Almost half the workforce of Illawarra Stevedores is likely to be out of work after the business was taken over by Patrick this week.
Illawarra Stevedores (IS), which opened its doors for business in June 1998, closed them for the last time yesterday.
Garry Keane, the secretary of the Maritime Union of Australia's Southern NSW Branch, said the demise of the company wasn't news to the union.
"We've known it's been coming for a while," Mr Keane said.
"We'd been given a heads-up by Illawarra more so than Patrick's of what was in the wind.
"At the end of the day, they weren't going to survive. It's been quite a few years they've been hanging in by the skin of their teeth."
He said the company employed three permanent staff and roughly 40 casual employees.
Mr Keane said the MUA was still talking to Patrick about the future of the IS employees, but he expected at least half of them would go across.
As for those who weren't employed by Patrick, the news was very bleak.
"They were casuals at Illawarra and unfortunately the nature of casualised labour doesn't include redundancies in the mix," Mr Keane said.
"That's very sad because some of those guys have been there for 14 to 15 years."
Those who are employed by Patrick will be joining another casualised workforce at a port where Mr Keane said there is not really enough work to support two stevedoring companies (Qube also operates at Port Kembla).
"They're doing it fairly tough, there's not the work there," he said.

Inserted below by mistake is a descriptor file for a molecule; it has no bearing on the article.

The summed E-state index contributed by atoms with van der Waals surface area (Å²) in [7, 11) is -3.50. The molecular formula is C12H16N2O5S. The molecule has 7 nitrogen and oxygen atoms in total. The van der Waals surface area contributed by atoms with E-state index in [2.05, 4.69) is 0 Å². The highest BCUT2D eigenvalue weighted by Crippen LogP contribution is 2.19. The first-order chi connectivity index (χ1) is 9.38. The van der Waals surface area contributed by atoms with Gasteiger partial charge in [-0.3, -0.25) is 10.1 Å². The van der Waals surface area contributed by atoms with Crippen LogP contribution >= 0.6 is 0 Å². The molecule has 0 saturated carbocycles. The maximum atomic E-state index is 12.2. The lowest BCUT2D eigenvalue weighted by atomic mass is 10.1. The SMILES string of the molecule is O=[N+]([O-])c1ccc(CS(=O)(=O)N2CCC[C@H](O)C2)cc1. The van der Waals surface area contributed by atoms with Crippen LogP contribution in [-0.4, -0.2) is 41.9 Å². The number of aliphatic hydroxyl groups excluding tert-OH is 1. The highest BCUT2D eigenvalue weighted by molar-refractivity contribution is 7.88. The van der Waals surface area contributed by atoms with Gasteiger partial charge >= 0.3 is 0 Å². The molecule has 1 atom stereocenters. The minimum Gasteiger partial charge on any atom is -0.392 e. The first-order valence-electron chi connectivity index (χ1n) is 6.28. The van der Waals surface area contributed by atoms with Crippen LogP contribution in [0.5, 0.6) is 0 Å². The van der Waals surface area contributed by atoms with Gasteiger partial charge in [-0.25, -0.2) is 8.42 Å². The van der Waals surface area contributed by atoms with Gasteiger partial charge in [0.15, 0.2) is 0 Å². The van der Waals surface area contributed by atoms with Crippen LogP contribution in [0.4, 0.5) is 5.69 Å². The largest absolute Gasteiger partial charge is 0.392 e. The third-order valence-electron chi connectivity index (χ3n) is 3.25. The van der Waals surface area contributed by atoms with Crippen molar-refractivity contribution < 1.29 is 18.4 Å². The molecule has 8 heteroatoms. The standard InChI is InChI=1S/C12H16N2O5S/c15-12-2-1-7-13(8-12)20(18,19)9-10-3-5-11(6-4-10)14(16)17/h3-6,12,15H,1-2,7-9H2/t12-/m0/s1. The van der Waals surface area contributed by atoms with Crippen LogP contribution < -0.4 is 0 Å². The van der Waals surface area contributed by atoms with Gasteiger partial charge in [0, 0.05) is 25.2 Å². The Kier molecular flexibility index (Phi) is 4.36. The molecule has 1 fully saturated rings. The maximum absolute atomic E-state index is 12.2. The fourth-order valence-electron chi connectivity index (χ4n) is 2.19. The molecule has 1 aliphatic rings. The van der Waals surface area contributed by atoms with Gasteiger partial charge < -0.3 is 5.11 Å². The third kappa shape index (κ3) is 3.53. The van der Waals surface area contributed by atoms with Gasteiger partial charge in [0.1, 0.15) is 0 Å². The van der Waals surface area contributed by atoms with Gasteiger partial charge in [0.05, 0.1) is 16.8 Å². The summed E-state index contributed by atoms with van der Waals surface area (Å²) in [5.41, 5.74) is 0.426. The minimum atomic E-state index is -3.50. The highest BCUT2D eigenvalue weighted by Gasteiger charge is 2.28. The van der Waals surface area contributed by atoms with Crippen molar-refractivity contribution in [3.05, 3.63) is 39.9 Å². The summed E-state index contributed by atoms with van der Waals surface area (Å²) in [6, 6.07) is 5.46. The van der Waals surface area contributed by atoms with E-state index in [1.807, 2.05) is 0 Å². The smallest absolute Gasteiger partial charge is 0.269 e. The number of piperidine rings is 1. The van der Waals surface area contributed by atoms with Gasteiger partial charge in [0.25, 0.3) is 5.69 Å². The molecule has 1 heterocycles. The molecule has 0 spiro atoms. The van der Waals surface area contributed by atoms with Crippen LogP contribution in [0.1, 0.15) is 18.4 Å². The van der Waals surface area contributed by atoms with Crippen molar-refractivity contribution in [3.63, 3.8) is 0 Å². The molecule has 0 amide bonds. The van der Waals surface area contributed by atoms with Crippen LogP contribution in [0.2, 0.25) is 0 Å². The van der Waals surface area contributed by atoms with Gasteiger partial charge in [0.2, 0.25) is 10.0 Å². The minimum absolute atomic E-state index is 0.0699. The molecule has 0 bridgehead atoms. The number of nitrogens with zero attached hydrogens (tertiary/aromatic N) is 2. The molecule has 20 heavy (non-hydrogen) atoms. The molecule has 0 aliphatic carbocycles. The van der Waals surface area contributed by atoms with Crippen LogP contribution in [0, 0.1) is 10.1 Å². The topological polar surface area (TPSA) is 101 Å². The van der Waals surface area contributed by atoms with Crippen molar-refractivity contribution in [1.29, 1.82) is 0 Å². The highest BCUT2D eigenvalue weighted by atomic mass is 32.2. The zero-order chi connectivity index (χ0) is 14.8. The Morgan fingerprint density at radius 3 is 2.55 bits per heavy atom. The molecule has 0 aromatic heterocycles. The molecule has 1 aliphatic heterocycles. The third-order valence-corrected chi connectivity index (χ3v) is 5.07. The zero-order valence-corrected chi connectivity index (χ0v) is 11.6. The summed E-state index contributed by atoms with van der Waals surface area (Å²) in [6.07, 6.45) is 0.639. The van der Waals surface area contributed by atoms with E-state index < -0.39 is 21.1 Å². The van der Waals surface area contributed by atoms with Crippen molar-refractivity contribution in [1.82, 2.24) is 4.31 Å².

"I'm sure both those organisations would love to have more work available to them."
He said the lack of work was due to the downturn in the manufacturing industry, especially in the wake of BlueScope's decision to pull out of the export market.
"We've lost a fifth of the branch in the 18 months since the BlueScope announcement," Mr Keane said.
The closure of IS was the "demise of the last small operator" at the port that came out of deregulation in the late 1990s.
"We had a situation in Kembla where BHP did their own stevedoring and Patrick's was the other stevedore in the port," Mr Keane said.
"At that stage Patrick's were never utilised to 100 per cent - they still had reasonable idle time figured throughout the year.
"All deregulation did was saw us go from those two companies to, within several months, six companies out there all bidding for the same amount of work.
"The smaller companies that were profitable the bigger companies bought out at the end of the day and the independent operators basically hung in as long as they could."
A spokeswoman from parent company Asciano said Patrick Stevedoring had agreed to purchase Illawarra Stevedoring.
‘‘As part of the sale Patrick has agreed to provide employment to all permanent stevedores and a large portion of the casual stevedores,’’ she said.
‘‘We have not been able offer employment to all casual stevedores due to operational requirements for the business.’’